Around midday, when the sun beats down hard on this historic capital city, the grand marble rotunda in the state Supreme Court building is a cool and shaded refuge. The only point of light and heat is a tall bank of windows, where the sun's rays pour into an alcove, illuminating a two-ton granite monument that most everyone around here simply calls "Roy's Rock."
Chief Justice Roy Moore sneaked the monument into the building one night last summer after his fellow judges had gone home. The next day he unveiled his surprise, pulling back a red drape and revealing two familiar polished tablets bearing "The Ten Commandments." The inevitable lawsuit demanding the removal of the monument crystallized here today in a federal courtroom down the street, where an overflow crowd gathered to watch closing arguments and to gawk at the man known as "The Ten Commandments Judge." The legal battle over Moore's monument has swelled with time, captivating Alabamians and broadening to encompass larger questions of church and state.
U.S. District Judge Myron H. Thompson, who said he would rule by Nov. 18 on whether the monument could remain in the Alabama court building, framed the case in the biggest and boldest terms today, telling attorneys, "The issue here is: Can the state acknowledge God?" The implications of such a question are huge, of course, especially during a time when the nation's courts are grappling with nettlesome debates about references to God in everything from the Pledge of Allegiance to statehouse plaques. Thompson framed the case in just the way that Moore's attorneys want it. From the beginning, they have sought to make the case about much more than the Ten Commandments monument.
Instead, they are attacking what they perceive to be a nationwide movement using the First Amendment's ban on Congress establishing laws respecting religion "as a sword to sever the historic relationship between God and our government." Moore's opponents -- three Alabama attorneys represented by the American Civil Liberties Union, the Southern Poverty Law Center and Americans United for Separation of Church and State -- prefer a more narrowly defined case that focuses solely on references to God on the monument as a means of the politically powerful imposing their religion on the minority.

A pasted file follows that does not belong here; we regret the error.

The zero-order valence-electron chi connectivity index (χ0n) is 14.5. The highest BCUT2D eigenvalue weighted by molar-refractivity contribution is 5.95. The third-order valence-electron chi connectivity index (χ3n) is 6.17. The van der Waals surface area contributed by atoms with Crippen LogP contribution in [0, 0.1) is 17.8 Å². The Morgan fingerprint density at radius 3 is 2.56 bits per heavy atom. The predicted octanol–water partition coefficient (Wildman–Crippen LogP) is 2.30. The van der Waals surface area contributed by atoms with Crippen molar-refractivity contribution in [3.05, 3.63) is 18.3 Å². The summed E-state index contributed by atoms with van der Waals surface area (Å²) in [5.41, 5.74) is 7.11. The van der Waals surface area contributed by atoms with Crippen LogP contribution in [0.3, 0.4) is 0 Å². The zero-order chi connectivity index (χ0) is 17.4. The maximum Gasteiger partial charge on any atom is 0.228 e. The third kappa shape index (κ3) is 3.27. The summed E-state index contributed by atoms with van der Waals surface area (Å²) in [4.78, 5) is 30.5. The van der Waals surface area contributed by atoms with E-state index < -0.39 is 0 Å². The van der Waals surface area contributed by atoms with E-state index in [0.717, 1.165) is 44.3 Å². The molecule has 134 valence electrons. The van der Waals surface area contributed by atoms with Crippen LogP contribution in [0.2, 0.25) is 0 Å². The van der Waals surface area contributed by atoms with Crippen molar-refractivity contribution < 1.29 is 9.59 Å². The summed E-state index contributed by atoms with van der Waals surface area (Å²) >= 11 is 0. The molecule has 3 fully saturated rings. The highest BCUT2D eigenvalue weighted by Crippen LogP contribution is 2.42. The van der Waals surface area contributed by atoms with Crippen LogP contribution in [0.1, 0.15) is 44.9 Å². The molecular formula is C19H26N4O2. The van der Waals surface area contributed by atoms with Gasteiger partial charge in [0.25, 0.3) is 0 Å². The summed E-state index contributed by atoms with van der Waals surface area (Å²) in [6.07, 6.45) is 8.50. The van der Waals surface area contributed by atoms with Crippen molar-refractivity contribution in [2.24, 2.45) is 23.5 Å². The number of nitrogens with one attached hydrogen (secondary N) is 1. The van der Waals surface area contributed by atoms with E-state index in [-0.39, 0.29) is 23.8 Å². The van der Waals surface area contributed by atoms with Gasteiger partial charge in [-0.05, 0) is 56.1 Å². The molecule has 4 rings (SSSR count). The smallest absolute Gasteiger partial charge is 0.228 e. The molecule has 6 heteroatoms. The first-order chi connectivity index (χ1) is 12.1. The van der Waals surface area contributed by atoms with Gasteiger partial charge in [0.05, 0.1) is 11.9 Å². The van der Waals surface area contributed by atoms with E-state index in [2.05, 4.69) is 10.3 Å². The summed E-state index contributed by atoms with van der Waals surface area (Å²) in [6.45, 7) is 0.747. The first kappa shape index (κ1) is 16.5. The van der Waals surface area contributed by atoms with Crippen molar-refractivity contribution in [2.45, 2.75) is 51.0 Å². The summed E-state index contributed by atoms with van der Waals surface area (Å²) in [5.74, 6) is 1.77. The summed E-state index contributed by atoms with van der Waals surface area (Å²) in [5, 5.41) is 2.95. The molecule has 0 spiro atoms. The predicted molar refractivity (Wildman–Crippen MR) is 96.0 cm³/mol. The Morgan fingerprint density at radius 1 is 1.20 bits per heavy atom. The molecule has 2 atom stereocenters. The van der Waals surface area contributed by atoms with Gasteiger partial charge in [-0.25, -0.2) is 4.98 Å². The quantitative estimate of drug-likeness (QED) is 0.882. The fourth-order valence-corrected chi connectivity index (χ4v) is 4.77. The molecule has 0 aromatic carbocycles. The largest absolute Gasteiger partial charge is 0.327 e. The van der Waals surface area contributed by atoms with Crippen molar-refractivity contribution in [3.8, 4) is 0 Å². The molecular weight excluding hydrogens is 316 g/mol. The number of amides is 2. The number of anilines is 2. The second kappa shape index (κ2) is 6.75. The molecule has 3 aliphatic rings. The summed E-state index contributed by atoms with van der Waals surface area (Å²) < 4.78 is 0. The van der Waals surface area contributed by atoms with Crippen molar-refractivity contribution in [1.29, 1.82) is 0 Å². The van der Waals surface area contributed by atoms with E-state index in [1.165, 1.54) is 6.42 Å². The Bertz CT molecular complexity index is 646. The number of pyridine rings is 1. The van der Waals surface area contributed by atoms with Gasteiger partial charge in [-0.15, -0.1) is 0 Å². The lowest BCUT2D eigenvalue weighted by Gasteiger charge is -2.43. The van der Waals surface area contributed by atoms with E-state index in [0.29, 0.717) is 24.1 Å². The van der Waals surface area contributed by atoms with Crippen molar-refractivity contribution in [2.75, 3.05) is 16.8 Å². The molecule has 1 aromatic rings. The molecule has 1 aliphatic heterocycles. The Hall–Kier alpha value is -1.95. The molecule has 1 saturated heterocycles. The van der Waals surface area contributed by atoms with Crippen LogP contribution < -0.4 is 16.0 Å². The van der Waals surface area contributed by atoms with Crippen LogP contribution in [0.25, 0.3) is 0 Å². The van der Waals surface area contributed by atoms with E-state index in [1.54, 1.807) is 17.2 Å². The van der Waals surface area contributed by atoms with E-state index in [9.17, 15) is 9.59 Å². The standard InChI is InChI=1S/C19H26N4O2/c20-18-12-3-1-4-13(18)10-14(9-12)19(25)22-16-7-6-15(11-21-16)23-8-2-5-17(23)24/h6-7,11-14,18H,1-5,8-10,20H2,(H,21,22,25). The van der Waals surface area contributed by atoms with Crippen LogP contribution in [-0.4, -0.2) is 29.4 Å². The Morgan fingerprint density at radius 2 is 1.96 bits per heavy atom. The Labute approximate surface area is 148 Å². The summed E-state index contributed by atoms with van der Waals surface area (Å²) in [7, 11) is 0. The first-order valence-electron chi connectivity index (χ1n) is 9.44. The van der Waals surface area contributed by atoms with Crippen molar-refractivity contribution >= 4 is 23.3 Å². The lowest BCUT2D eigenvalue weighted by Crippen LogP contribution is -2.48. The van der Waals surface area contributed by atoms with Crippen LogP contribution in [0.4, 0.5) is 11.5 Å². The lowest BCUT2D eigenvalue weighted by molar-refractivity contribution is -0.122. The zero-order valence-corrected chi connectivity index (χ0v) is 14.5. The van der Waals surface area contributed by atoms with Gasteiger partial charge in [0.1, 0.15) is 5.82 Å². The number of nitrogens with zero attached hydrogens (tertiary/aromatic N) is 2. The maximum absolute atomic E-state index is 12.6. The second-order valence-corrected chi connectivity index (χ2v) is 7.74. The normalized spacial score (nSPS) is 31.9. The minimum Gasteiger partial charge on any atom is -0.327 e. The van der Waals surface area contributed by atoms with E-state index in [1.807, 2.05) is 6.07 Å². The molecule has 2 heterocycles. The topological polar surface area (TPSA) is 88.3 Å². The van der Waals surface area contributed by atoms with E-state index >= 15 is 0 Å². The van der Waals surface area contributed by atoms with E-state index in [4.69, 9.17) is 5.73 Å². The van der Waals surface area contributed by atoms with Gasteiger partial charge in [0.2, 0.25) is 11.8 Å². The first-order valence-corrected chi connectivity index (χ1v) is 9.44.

"The association of those words with the top figure of the Alabama judiciary is coercive," said Danielle Lipow, a Southern Poverty Law Center attorney.
Alabama icons of the left and the right loomed over the trial, which lasted six days. Moore, square-jawed, sat on one side, his hands often knit, as if in prayer. He is beloved by Christian conservatives in this city of 200,000, where Baptist churches alone fill more than two pages in the phone book. On the other side sat Morris Dees, the revered co-founder of the Southern Poverty Law Center, famed for relentlessly tracking the Ku Klux Klan and other hate groups.
Shortly before the trial started, Dees's staff accidentally sent Moore's attorneys a letter he'd written. In it, Dees called Moore "a religious nut." Certainly, Dees has his adherents on that count, but when it comes to public sentiment in this Bible Belt state, Moore seems to have an advantage. Buses of church groups from little towns around Alabama arrive almost daily at the state Supreme Court building to see the monument. Some court workers stop there every morning to pray before it. Pastors dedicate evening prayers to his cause.